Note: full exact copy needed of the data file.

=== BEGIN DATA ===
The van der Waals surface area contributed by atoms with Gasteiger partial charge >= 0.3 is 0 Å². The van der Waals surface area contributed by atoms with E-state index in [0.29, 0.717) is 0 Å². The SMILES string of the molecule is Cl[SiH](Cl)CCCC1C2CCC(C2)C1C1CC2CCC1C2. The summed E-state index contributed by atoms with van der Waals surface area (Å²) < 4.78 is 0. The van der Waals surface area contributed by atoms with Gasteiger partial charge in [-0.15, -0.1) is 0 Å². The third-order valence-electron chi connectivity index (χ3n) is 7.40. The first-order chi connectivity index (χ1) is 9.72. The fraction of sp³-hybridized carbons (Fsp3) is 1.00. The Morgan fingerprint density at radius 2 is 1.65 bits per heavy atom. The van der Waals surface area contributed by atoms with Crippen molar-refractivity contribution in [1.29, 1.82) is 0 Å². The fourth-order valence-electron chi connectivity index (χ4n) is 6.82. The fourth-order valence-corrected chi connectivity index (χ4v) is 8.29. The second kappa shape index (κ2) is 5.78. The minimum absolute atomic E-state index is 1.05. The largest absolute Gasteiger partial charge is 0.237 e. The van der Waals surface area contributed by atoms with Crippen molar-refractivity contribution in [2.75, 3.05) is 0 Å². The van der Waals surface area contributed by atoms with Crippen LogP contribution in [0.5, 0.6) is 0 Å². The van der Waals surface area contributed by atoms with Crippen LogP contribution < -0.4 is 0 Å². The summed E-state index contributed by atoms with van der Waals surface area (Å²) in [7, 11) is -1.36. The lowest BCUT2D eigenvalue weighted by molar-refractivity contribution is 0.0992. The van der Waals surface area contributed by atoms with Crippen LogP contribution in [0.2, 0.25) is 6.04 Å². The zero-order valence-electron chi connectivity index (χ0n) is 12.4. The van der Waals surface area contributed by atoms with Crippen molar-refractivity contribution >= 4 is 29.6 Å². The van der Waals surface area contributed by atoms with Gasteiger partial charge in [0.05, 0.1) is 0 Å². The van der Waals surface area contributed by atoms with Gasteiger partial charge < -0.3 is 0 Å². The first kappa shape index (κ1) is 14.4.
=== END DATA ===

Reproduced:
The van der Waals surface area contributed by atoms with Gasteiger partial charge >= 0.3 is 0 Å². The van der Waals surface area contributed by atoms with E-state index in [0.29, 0.717) is 0 Å². The SMILES string of the molecule is Cl[SiH](Cl)CCCC1C2CCC(C2)C1C1CC2CCC1C2. The summed E-state index contributed by atoms with van der Waals surface area (Å²) < 4.78 is 0. The van der Waals surface area contributed by atoms with Gasteiger partial charge in [-0.15, -0.1) is 0 Å². The third-order valence-electron chi connectivity index (χ3n) is 7.40. The first-order chi connectivity index (χ1) is 9.72. The fraction of sp³-hybridized carbons (Fsp3) is 1.00. The Morgan fingerprint density at radius 2 is 1.65 bits per heavy atom. The van der Waals surface area contributed by atoms with Crippen molar-refractivity contribution in [1.29, 1.82) is 0 Å². The fourth-order valence-electron chi connectivity index (χ4n) is 6.82. The fourth-order valence-corrected chi connectivity index (χ4v) is 8.29. The second kappa shape index (κ2) is 5.78. The minimum absolute atomic E-state index is 1.05. The largest absolute Gasteiger partial charge is 0.237 e. The van der Waals surface area contributed by atoms with Crippen molar-refractivity contribution in [2.75, 3.05) is 0 Å². The van der Waals surface area contributed by atoms with Crippen LogP contribution in [0.5, 0.6) is 0 Å². The van der Waals surface area contributed by atoms with Crippen LogP contribution < -0.4 is 0 Å². The summed E-state index contributed by atoms with van der Waals surface area (Å²) in [7, 11) is -1.36. The lowest BCUT2D eigenvalue weighted by molar-refractivity contribution is 0.0992. The van der Waals surface area contributed by atoms with Crippen LogP contribution in [0.2, 0.25) is 6.04 Å². The zero-order valence-electron chi connectivity index (χ0n) is 12.4. The van der Waals surface area contributed by atoms with Crippen molar-refractivity contribution >= 4 is 29.6 Å². The van der Waals surface area contributed by atoms with Gasteiger partial charge in [0.05, 0.1) is 0 Å². The van der Waals surface area contributed by atoms with Gasteiger partial charge < -0.3 is 0 Å². The first kappa shape index (κ1) is 14.4.